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Thread: Limit of a 2-variable function

  1. #1
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    Limit of a 2-variable function

    Hello everyone!

    I am trying to find a limit for the 2-variavle function $\displaystyle f(x,y)=\frac{(x+y)^2}{x^2+y^2}$.

    So right before changing to polar coordinates, I get something like:
    $\displaystyle L=1+\lim_{(x,y) \rightarrow (+\infty ,+\infty)} \, \frac{2xy}{x^2+y^2}$$\displaystyle =1+\lim_{r \rightarrow +\infty} \, \frac{2r^2 \sin \theta \cos \theta}{r^2}$ and thus $\displaystyle L$ is bounded by 0 and 2: $\displaystyle 0<L<2$.

    (1) Does this mean that the limit exists?
    (2) Can we conclude that the numerator and the denomenator are of the same "order"?
    (because the ratio of the numerator and the denominator is a constant)

    Any help is appreciated!
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  2. #2
    MHF Contributor FernandoRevilla's Avatar
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    Easier: the limits along $\displaystyle y=x$ and $\displaystyle y=-x$ are different.

    Regards.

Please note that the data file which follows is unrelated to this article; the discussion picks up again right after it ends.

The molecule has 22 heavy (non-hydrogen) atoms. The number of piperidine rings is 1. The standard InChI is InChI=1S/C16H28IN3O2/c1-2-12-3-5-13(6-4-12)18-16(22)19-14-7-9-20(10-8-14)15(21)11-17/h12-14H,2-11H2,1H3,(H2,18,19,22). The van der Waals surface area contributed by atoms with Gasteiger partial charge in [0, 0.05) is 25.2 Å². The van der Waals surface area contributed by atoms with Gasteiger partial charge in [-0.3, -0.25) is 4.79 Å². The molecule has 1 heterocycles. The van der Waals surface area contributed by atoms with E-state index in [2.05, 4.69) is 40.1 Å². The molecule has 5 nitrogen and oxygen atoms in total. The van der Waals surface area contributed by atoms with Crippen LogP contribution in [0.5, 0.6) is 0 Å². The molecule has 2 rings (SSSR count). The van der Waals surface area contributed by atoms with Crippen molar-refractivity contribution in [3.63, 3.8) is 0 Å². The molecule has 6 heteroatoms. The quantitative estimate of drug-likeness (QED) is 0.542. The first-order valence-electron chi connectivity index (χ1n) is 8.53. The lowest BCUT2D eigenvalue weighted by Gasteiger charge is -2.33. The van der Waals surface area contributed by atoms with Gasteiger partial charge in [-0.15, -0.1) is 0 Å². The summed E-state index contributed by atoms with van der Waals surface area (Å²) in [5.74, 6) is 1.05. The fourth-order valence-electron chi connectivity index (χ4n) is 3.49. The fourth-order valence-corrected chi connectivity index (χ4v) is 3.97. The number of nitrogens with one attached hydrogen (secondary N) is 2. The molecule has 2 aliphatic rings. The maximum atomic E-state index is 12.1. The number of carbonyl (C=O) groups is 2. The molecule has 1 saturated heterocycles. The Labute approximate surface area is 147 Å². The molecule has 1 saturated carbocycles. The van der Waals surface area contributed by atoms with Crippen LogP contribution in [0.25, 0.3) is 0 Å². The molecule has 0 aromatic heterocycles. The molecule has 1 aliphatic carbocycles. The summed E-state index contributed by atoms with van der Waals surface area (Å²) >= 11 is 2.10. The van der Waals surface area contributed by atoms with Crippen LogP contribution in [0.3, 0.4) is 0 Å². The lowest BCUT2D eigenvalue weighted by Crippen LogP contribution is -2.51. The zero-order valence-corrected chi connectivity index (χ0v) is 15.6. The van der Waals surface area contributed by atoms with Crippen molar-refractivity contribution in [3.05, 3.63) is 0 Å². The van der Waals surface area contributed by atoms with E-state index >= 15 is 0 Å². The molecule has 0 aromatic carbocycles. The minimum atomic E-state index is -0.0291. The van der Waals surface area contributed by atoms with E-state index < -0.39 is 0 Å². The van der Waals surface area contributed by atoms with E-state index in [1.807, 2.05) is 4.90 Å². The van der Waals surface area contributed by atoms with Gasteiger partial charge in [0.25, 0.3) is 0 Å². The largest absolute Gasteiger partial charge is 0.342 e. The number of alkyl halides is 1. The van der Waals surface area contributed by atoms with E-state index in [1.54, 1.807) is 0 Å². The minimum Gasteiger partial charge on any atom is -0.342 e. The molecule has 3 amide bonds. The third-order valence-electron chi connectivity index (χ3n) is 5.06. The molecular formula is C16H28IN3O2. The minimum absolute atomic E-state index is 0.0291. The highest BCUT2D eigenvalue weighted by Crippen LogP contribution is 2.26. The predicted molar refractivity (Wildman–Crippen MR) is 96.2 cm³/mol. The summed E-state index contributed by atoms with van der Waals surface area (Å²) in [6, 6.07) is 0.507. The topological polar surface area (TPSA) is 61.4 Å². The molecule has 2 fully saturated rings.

Fernando Revilla
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  3. #3
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    Okay. I may need to add something. Since, x and y are approching $\displaystyle +\infty$ ten the angle $\displaystyle \theta$ is between 0 and 90 degrees so $\displaystyle 1<L<2$.
    You're right, it's much easier, but my approach was to get a limit that is not zero or $\displaystyle \infty$ to determine wether the numerator and denominator are of same order eg. $\displaystyle x^3+\log x $ and $\displaystyle 4x^3-\log 2x -10$ are of same order...
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  4. #4
    MHF Contributor FernandoRevilla's Avatar
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    I understand. But even if you consider $\displaystyle 0\leq \theta \leq \pi/2$ we have:

    $\displaystyle f(\rho\cos \theta,\rho \sin \theta)=1+\sin 2\theta$

    so, the limit varies according to $\displaystyle \theta$

    Regards.

    Fernando Revilla
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  5. #5
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    If you're going to use polars, note that $\displaystyle \displaystyle \frac{(x + y)^2}{x^2 + y^2} = \frac{x^2 + y^2 + 2xy}{x^2 + y^2}$.

    Using the change of coordinates $\displaystyle \displaystyle x = r\cos{\theta}, y = r\sin{\theta}, x^2 + y^2 = r^2$ we find

    $\displaystyle \displaystyle \frac{x^2 + y^2 + 2xy}{x^2 + y^2} = \frac{r^2 + 2r^2\sin{\theta}\cos{\theta}}{r^2} = 1 + 2\sin{\theta}\cos{\theta}$.


    Notice that this does not depend on $\displaystyle \displaystyle r$, so making $\displaystyle \displaystyle r \to \infty$ won't make any difference.

    Since the limit will change over different paths (depending on the value of $\displaystyle \displaystyle \theta$) we can conclude that the limit does not exist.
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